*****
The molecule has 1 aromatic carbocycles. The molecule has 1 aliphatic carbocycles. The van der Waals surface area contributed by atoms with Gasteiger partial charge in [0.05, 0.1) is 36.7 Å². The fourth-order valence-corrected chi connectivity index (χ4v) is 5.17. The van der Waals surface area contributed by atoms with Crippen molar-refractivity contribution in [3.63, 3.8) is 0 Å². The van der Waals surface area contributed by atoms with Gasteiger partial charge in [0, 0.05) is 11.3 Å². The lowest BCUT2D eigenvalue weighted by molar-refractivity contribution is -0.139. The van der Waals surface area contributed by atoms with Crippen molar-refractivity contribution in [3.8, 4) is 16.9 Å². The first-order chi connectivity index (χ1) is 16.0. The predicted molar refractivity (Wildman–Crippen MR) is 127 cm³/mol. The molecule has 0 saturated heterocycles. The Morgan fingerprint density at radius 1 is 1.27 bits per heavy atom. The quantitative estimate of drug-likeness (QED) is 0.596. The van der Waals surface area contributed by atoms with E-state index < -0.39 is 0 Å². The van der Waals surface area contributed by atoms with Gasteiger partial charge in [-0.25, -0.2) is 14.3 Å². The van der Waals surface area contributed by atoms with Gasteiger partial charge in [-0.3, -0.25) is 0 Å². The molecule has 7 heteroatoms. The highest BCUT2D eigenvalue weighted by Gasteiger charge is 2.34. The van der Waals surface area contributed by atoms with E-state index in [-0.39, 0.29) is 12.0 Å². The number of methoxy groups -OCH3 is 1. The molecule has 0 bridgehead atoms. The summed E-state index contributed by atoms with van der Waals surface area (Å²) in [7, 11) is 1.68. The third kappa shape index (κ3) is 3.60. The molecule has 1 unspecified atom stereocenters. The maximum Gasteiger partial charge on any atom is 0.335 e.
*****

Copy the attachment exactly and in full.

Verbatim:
The molecule has 1 aromatic carbocycles. The molecule has 1 aliphatic carbocycles. The van der Waals surface area contributed by atoms with Gasteiger partial charge in [0.05, 0.1) is 36.7 Å². The fourth-order valence-corrected chi connectivity index (χ4v) is 5.17. The van der Waals surface area contributed by atoms with Crippen molar-refractivity contribution in [3.63, 3.8) is 0 Å². The van der Waals surface area contributed by atoms with Gasteiger partial charge in [0, 0.05) is 11.3 Å². The lowest BCUT2D eigenvalue weighted by molar-refractivity contribution is -0.139. The van der Waals surface area contributed by atoms with Crippen molar-refractivity contribution in [3.8, 4) is 16.9 Å². The first-order chi connectivity index (χ1) is 16.0. The predicted molar refractivity (Wildman–Crippen MR) is 127 cm³/mol. The molecule has 0 saturated heterocycles. The Morgan fingerprint density at radius 1 is 1.27 bits per heavy atom. The quantitative estimate of drug-likeness (QED) is 0.596. The van der Waals surface area contributed by atoms with E-state index < -0.39 is 0 Å². The van der Waals surface area contributed by atoms with Gasteiger partial charge in [-0.25, -0.2) is 14.3 Å². The van der Waals surface area contributed by atoms with Gasteiger partial charge in [-0.3, -0.25) is 0 Å². The molecule has 7 heteroatoms. The highest BCUT2D eigenvalue weighted by Gasteiger charge is 2.34. The van der Waals surface area contributed by atoms with E-state index in [-0.39, 0.29) is 12.0 Å². The number of methoxy groups -OCH3 is 1. The molecule has 0 bridgehead atoms. The summed E-state index contributed by atoms with van der Waals surface area (Å²) in [7, 11) is 1.68. The third kappa shape index (κ3) is 3.60. The molecule has 1 unspecified atom stereocenters. The maximum Gasteiger partial charge on any atom is 0.335 e.